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Karen Wistoft

Controlling or trusting children’s taste: making sense of taste education

Research output: Contribution to conferencePaperResearchpeer-review

In critiques of contemporary food culture and its many risks, children are very often framed as a particularly vulnerable group in need of guidance in order to avoid obesity and other epidemics. The fears of a massive food illiteracy of the coming generations and the subsequent food related health problems is often used to legitimate extremely normative food education for children and control mechanism such as nudging, shaming and self-policing.
In this paper, we want to focus on how taste is used in contemporary food education. We will do this by critically discussing a series of academic studies that design and evaluate taste education programs for children. Our main argument is that most of the literature on taste education has a very reductive understanding of taste and is essentially totally distrustful concerning children’s taste. Taste is seen as a barrier for ‘correct’ eating habits and not as an important sense, a source to pleasure, or a central way of sensually understanding and approaching the world. In other words, taste literacy becomes a tool to push children towards ‘hegemonic nutrition’.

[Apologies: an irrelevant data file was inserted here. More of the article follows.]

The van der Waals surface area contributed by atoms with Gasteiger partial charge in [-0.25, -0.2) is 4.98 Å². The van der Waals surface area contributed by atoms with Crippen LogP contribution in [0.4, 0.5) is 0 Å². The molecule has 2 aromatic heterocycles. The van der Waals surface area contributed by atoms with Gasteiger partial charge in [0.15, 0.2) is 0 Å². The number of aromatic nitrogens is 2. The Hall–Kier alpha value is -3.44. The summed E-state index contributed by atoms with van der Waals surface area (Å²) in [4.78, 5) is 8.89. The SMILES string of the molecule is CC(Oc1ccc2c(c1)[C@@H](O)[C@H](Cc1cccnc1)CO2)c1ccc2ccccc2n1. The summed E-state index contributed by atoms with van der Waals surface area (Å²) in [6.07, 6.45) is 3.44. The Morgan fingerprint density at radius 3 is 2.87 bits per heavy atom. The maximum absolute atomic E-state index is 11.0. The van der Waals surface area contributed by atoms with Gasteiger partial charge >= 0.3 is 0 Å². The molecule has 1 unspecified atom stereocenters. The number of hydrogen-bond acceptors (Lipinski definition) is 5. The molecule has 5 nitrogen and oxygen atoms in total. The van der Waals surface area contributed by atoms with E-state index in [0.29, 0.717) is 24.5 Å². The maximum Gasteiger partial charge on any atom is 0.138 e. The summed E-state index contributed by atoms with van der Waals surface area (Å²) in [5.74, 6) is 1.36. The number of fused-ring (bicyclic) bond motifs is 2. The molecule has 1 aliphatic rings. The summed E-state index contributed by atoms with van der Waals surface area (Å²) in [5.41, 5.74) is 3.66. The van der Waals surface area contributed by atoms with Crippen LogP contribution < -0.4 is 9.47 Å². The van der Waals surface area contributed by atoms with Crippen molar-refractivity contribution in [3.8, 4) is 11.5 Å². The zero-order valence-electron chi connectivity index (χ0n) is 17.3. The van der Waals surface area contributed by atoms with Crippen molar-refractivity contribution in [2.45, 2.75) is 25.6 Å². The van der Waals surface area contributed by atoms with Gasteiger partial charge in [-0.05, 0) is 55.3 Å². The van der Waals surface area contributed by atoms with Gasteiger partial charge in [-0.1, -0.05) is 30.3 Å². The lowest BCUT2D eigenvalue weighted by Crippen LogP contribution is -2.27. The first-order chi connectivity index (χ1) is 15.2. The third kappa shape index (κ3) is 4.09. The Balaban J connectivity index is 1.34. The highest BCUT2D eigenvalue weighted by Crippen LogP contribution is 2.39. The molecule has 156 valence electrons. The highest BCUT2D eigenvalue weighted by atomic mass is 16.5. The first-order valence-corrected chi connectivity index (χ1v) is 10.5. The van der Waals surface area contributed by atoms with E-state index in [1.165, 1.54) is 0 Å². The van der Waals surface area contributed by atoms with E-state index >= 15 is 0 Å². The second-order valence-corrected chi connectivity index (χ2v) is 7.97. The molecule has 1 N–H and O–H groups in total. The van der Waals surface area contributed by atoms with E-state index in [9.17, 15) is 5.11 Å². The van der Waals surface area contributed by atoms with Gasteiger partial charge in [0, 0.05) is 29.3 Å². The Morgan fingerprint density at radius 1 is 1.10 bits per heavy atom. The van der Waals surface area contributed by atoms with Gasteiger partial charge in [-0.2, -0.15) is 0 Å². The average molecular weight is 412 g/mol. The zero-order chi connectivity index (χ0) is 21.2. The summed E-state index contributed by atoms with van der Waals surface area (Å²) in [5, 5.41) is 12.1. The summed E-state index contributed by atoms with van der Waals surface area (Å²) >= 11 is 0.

Theoretically, the paper is inspired by the reworking of Foucault’s governmentality concept in recent food studies and learning studies. Through this theoretical framework we develop our critique of the existing literature in the aim of proposing alternative taste pedagogy. This pedagogy is based on trust rather than controlling.
Original languageEnglish
Publication year1 Sep 2016
Number of pages8
Publication statusPublished - 1 Sep 2016

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